SPOILER ALERT: If you're not familiar with It's a Wonderful Life or Miss Saigon, you may not want to read this! :)
Suicide is a very controversial area. Some people advocate for euthanasia (AKA suicide when you're sick), while we can involuntarily hospitalize someone who wants to kill themselves with they are mentally ill. I deal with suicidal people on a daily basis. And this is not a one-time thought of suicide, the people are often chronically and severely suicidal. Even the kids with whom I work.
Suicide is often described as sin. However, the more I understand and work with suicide, the more I have come to challenge that idea. From my experience, the idea of suicide as sin comes from the assumption that people suicide because they do not see the value in their lives and want to throw that away, thus rejecting a fundamental, valuable gift from God.
However, that is not always the reason for suicide. It often is not the case. It's a Wonderful Life and Miss Saigon are perfect examples of suicide for other reasons. In fact, I would argue that suicide in those shows occur out of love for others.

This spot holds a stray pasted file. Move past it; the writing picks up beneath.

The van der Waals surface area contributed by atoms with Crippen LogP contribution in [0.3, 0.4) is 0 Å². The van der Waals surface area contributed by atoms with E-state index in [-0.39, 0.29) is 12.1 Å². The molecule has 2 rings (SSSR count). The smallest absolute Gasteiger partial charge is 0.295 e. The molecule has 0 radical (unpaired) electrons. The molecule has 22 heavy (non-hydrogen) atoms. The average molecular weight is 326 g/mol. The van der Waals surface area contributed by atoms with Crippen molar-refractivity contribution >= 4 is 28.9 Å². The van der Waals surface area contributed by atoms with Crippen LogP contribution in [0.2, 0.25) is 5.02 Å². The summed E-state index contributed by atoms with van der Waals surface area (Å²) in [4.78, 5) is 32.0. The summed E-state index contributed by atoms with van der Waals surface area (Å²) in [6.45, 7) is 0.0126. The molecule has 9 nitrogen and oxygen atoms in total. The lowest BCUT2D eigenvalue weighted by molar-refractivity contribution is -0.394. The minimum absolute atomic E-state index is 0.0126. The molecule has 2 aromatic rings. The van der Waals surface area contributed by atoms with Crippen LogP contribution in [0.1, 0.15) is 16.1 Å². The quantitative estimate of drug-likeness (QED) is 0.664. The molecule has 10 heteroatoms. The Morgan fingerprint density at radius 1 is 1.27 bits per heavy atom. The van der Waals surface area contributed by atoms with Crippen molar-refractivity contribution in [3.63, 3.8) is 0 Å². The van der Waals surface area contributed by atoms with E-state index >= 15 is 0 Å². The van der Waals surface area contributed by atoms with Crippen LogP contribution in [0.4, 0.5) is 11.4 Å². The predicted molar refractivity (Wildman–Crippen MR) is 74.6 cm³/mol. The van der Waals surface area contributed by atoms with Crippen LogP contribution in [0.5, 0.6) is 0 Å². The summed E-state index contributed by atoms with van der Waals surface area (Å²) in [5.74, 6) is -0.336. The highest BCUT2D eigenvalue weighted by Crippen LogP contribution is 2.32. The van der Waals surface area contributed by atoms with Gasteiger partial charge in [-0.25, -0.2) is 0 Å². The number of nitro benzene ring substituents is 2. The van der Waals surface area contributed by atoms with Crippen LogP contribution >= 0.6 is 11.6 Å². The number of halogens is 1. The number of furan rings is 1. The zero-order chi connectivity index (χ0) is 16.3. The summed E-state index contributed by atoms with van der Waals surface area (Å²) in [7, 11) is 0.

In It's a Wonderful Life, George considers suicide to save his family financially. Everyone in the film agrees this is a poor choice, but should we really condemn someone when they are willing to sacrifice their life to help the rest of their family? Now, there are other reasons he considered suicide, which was a loss of hope, but still that was not the only reason.
An even more potent example is in Miss Saigon, which I saw for the second time at CSUF this weekend. In it, Kim kills herself in order to give her son the life she believes he deserves. This suicide had nothing to do with selfishness, hatred of life, or anything we usually condemn with suicide. Rather, it was pure love.
These kinds of examples kind of challenge our assumptions about suicide, I think. What say you?